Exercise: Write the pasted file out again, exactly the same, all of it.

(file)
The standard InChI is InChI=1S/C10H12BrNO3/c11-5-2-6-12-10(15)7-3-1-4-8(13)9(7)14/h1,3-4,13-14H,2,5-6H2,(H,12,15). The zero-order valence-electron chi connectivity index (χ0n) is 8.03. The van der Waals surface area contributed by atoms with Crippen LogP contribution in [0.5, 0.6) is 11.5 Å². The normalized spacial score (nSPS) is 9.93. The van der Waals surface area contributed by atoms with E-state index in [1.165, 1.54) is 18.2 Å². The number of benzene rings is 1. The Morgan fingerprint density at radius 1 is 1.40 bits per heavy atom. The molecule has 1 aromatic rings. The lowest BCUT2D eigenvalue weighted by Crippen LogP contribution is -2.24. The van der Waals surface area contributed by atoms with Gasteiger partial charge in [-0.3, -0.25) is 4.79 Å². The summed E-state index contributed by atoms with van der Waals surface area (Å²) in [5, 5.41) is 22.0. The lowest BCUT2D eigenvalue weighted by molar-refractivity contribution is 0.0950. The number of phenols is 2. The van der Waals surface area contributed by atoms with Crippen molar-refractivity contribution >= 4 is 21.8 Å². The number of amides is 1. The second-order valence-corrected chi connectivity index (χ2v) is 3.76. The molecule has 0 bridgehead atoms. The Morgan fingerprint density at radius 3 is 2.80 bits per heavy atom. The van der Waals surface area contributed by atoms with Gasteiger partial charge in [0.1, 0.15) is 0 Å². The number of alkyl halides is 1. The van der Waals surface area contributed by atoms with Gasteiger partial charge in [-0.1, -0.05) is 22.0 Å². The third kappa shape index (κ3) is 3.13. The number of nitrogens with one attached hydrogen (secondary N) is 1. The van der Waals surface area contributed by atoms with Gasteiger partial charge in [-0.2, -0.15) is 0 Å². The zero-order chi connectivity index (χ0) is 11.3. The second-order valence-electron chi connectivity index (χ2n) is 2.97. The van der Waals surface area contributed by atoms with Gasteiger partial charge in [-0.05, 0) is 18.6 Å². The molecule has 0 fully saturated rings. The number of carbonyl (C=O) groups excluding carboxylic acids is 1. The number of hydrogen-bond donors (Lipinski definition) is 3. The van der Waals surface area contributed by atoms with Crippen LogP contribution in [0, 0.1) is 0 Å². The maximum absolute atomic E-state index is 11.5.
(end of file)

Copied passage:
The standard InChI is InChI=1S/C10H12BrNO3/c11-5-2-6-12-10(15)7-3-1-4-8(13)9(7)14/h1,3-4,13-14H,2,5-6H2,(H,12,15). The zero-order valence-electron chi connectivity index (χ0n) is 8.03. The van der Waals surface area contributed by atoms with Crippen LogP contribution in [0.5, 0.6) is 11.5 Å². The normalized spacial score (nSPS) is 9.93. The van der Waals surface area contributed by atoms with E-state index in [1.165, 1.54) is 18.2 Å². The number of benzene rings is 1. The Morgan fingerprint density at radius 1 is 1.40 bits per heavy atom. The molecule has 1 aromatic rings. The lowest BCUT2D eigenvalue weighted by Crippen LogP contribution is -2.24. The van der Waals surface area contributed by atoms with Gasteiger partial charge in [-0.3, -0.25) is 4.79 Å². The summed E-state index contributed by atoms with van der Waals surface area (Å²) in [5, 5.41) is 22.0. The lowest BCUT2D eigenvalue weighted by molar-refractivity contribution is 0.0950. The number of phenols is 2. The van der Waals surface area contributed by atoms with Crippen molar-refractivity contribution >= 4 is 21.8 Å². The number of amides is 1. The second-order valence-corrected chi connectivity index (χ2v) is 3.76. The molecule has 0 bridgehead atoms. The Morgan fingerprint density at radius 3 is 2.80 bits per heavy atom. The van der Waals surface area contributed by atoms with Gasteiger partial charge in [0.1, 0.15) is 0 Å². The number of alkyl halides is 1. The van der Waals surface area contributed by atoms with Gasteiger partial charge in [-0.1, -0.05) is 22.0 Å². The third kappa shape index (κ3) is 3.13. The number of nitrogens with one attached hydrogen (secondary N) is 1. The van der Waals surface area contributed by atoms with Gasteiger partial charge in [-0.2, -0.15) is 0 Å². The zero-order chi connectivity index (χ0) is 11.3. The second-order valence-electron chi connectivity index (χ2n) is 2.97. The van der Waals surface area contributed by atoms with Gasteiger partial charge in [-0.05, 0) is 18.6 Å². The molecule has 0 fully saturated rings. The number of carbonyl (C=O) groups excluding carboxylic acids is 1. The number of hydrogen-bond donors (Lipinski definition) is 3. The van der Waals surface area contributed by atoms with Crippen LogP contribution in [0, 0.1) is 0 Å². The maximum absolute atomic E-state index is 11.5.